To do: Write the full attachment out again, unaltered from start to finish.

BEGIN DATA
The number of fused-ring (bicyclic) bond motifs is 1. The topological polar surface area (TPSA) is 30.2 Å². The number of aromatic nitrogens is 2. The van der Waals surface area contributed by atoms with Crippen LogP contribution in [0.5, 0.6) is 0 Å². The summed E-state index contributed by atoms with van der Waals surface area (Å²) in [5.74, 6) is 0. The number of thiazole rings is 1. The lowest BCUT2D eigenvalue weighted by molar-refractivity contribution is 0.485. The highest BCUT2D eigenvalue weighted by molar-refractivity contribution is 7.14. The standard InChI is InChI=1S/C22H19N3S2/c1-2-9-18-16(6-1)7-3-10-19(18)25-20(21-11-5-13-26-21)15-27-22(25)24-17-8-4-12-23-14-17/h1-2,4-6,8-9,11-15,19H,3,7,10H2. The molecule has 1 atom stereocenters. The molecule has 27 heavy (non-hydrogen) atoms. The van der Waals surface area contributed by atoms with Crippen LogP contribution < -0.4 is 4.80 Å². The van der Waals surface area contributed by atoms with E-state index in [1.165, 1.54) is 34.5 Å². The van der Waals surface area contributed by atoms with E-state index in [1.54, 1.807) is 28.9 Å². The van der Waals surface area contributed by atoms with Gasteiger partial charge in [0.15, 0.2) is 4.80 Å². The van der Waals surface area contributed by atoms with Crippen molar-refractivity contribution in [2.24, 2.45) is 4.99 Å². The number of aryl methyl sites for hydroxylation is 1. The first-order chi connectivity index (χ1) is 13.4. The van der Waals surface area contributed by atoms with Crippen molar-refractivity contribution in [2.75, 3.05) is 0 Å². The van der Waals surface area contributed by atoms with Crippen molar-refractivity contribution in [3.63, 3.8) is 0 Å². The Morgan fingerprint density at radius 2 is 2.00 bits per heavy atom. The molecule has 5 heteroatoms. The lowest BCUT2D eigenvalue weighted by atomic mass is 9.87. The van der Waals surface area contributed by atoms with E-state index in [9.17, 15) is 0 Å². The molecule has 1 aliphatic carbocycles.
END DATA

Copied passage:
The number of fused-ring (bicyclic) bond motifs is 1. The topological polar surface area (TPSA) is 30.2 Å². The number of aromatic nitrogens is 2. The van der Waals surface area contributed by atoms with Crippen LogP contribution in [0.5, 0.6) is 0 Å². The summed E-state index contributed by atoms with van der Waals surface area (Å²) in [5.74, 6) is 0. The number of thiazole rings is 1. The lowest BCUT2D eigenvalue weighted by molar-refractivity contribution is 0.485. The highest BCUT2D eigenvalue weighted by molar-refractivity contribution is 7.14. The standard InChI is InChI=1S/C22H19N3S2/c1-2-9-18-16(6-1)7-3-10-19(18)25-20(21-11-5-13-26-21)15-27-22(25)24-17-8-4-12-23-14-17/h1-2,4-6,8-9,11-15,19H,3,7,10H2. The molecule has 1 atom stereocenters. The molecule has 27 heavy (non-hydrogen) atoms. The van der Waals surface area contributed by atoms with Crippen LogP contribution < -0.4 is 4.80 Å². The van der Waals surface area contributed by atoms with E-state index in [1.165, 1.54) is 34.5 Å². The van der Waals surface area contributed by atoms with E-state index in [1.54, 1.807) is 28.9 Å². The van der Waals surface area contributed by atoms with Gasteiger partial charge in [0.15, 0.2) is 4.80 Å². The van der Waals surface area contributed by atoms with Crippen molar-refractivity contribution in [2.24, 2.45) is 4.99 Å². The number of aryl methyl sites for hydroxylation is 1. The first-order chi connectivity index (χ1) is 13.4. The van der Waals surface area contributed by atoms with Crippen molar-refractivity contribution in [2.75, 3.05) is 0 Å². The van der Waals surface area contributed by atoms with Crippen molar-refractivity contribution in [3.63, 3.8) is 0 Å². The Morgan fingerprint density at radius 2 is 2.00 bits per heavy atom. The molecule has 5 heteroatoms. The lowest BCUT2D eigenvalue weighted by atomic mass is 9.87. The van der Waals surface area contributed by atoms with E-state index in [9.17, 15) is 0 Å². The molecule has 1 aliphatic carbocycles.